Novak Djokovic is hopeful of competing in the US Open next month and has set the record straight after being denied a chance to compete in this year’s Australian’s Open.
Djokovic was speaking to reporters after opening a tennis complex in the Bosnian town of Visoko, and while he is keen to compete at Flushing Meadows, the Serb wants to avoid what happened in Down Under earlier this year.
The 35-year-old attempted to appeal his deportation order which would have allowed him to play in Melbourne, but this was quashed by an Australian court.
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In Australia, those who have deported will not be allowed to return to the country for three years, which puts his participation in next year's Grand Slam in serious doubt.
“I'm not going to go to America if I don't have permission, so the Australian saga for me was not pleasant at all,” he said in quotes published by Reuters.
“People still think I forced my way to Australia and tried to come in with no paper, permission or exemption - it is not true.

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“That was proven on the court case, so I would never go into a country where I didn't have permission to travel. I would love to come back to Australia. I love Australia, I had my best Grand Slam results in that country.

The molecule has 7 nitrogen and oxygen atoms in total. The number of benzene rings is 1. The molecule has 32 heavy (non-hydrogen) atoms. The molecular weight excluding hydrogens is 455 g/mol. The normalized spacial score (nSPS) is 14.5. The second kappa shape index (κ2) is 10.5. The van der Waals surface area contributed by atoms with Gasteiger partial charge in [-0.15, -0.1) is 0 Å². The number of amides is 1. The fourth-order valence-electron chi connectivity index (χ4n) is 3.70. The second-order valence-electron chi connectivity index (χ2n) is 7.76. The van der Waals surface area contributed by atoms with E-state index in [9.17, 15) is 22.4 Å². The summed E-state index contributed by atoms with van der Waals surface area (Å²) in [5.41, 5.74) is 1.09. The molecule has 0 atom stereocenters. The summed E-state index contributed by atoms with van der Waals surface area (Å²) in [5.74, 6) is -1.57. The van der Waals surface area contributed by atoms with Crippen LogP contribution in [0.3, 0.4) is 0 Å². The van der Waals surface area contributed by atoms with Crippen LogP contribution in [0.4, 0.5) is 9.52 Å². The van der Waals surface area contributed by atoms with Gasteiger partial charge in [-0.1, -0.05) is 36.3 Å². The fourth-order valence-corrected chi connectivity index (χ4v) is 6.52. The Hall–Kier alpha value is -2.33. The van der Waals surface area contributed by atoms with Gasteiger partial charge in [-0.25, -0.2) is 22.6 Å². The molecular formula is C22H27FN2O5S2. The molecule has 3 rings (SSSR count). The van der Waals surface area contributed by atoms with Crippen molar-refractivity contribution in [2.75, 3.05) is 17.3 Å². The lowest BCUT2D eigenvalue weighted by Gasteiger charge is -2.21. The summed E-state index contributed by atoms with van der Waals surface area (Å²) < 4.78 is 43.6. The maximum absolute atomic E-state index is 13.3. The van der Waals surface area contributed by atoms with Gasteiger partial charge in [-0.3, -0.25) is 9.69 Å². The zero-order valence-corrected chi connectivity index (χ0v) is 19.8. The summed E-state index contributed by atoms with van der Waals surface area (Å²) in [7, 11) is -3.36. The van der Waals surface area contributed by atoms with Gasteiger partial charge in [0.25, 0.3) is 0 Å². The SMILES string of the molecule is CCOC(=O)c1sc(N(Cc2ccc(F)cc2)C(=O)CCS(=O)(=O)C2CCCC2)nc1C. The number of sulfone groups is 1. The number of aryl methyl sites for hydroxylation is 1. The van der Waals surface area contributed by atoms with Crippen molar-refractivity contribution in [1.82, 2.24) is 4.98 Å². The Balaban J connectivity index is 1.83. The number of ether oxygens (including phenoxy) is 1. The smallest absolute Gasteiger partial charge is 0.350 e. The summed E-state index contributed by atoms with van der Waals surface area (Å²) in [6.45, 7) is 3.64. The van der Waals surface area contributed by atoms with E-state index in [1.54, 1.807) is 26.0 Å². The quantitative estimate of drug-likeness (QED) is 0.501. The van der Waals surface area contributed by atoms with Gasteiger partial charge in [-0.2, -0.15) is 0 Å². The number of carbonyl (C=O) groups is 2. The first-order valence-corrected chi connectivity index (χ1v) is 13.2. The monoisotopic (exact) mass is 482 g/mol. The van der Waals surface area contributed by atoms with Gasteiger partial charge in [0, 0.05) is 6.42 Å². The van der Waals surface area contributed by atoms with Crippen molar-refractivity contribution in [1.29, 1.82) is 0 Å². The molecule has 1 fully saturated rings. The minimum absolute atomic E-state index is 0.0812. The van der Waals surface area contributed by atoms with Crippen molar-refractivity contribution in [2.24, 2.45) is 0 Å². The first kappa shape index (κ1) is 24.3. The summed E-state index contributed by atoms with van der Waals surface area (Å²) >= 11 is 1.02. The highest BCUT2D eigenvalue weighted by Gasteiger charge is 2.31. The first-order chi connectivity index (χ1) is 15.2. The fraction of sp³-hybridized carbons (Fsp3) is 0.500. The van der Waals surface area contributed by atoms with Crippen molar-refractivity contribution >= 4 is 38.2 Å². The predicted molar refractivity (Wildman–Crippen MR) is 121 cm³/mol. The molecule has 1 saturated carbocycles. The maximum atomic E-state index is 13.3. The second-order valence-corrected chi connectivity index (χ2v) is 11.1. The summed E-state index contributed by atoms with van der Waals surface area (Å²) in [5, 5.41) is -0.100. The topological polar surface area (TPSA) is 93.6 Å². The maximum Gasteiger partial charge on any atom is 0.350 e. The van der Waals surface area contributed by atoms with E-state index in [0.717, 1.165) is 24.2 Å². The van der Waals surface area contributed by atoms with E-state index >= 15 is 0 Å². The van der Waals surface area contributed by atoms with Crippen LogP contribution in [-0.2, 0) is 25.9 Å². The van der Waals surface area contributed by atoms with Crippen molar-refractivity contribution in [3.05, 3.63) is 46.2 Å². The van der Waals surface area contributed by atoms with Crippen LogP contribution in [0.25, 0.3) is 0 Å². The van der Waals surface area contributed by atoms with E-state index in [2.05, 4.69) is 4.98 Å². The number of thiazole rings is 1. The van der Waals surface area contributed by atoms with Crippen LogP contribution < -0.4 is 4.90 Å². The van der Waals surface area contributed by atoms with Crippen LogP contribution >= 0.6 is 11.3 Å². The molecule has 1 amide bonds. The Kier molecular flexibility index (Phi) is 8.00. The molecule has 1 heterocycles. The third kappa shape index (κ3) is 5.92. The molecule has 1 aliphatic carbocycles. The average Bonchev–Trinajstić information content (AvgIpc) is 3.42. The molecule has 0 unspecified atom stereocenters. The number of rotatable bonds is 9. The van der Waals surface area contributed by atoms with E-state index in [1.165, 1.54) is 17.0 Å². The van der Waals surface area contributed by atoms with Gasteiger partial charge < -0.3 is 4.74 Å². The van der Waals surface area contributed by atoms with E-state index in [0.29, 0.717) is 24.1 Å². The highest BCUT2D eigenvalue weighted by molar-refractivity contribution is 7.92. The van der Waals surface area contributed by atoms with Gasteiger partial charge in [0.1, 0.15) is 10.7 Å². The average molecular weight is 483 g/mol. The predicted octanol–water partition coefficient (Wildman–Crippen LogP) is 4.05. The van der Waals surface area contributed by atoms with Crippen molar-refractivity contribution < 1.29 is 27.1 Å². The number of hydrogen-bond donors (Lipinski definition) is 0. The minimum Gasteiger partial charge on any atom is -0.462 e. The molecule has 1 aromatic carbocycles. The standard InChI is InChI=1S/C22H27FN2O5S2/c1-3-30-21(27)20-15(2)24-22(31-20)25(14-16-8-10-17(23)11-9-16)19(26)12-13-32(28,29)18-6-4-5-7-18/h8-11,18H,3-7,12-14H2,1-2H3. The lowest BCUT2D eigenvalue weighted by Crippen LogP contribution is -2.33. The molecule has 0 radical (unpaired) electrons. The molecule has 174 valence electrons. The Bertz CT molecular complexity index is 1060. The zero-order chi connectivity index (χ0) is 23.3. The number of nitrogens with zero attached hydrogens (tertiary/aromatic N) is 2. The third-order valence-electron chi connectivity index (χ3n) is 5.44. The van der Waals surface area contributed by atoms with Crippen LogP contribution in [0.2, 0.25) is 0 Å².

“Hopefully I can be there in January because I want to be there, and I also want to be in New York. I want to be in America and everywhere I can possibly play.”
The 21-time Grand Slam champion alluded to his anti-vax status – a stance which would see him refused entry to the United States under the current rules.
The United States government have introduced legislation which states that those of non-US citizenship coming into the country must be fully vaccinated against Covid-19.
While he is hopeful of taking part in the next Grand Slam of the calendar year, the Serb will accept the decision if denied a place at the tournament.
“I am a professional tennis player, I don't go into politics or anything else because that doesn't interest me," he said.
“I have my stance and I am a proponent for freedom to choose what is best for you. I respect everything and everybody, and I expect people to at least respect my decision.
“If I have permission, I'll be there. If I don't, I won't be there - it's not the end of the world.”
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